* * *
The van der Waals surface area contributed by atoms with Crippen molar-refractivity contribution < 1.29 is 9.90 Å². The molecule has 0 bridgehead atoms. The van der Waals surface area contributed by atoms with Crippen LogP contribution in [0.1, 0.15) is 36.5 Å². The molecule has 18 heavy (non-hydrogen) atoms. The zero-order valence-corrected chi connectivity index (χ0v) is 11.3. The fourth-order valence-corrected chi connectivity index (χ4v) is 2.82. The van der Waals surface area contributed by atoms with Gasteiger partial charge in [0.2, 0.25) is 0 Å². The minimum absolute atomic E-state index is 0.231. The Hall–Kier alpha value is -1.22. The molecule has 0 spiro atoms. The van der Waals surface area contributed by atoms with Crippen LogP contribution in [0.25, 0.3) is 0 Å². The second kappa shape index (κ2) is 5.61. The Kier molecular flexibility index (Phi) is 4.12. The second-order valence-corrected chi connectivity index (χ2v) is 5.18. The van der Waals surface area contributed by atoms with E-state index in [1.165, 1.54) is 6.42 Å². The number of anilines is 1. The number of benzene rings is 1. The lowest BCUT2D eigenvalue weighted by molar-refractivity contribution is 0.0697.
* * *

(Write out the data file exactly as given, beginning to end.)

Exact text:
The van der Waals surface area contributed by atoms with Crippen molar-refractivity contribution < 1.29 is 9.90 Å². The molecule has 0 bridgehead atoms. The van der Waals surface area contributed by atoms with Crippen LogP contribution in [0.1, 0.15) is 36.5 Å². The molecule has 18 heavy (non-hydrogen) atoms. The zero-order valence-corrected chi connectivity index (χ0v) is 11.3. The fourth-order valence-corrected chi connectivity index (χ4v) is 2.82. The van der Waals surface area contributed by atoms with Gasteiger partial charge in [0.2, 0.25) is 0 Å². The minimum absolute atomic E-state index is 0.231. The Hall–Kier alpha value is -1.22. The molecule has 0 spiro atoms. The van der Waals surface area contributed by atoms with Crippen LogP contribution in [0.25, 0.3) is 0 Å². The second kappa shape index (κ2) is 5.61. The Kier molecular flexibility index (Phi) is 4.12. The second-order valence-corrected chi connectivity index (χ2v) is 5.18. The van der Waals surface area contributed by atoms with E-state index in [1.165, 1.54) is 6.42 Å². The number of anilines is 1. The number of benzene rings is 1. The lowest BCUT2D eigenvalue weighted by molar-refractivity contribution is 0.0697.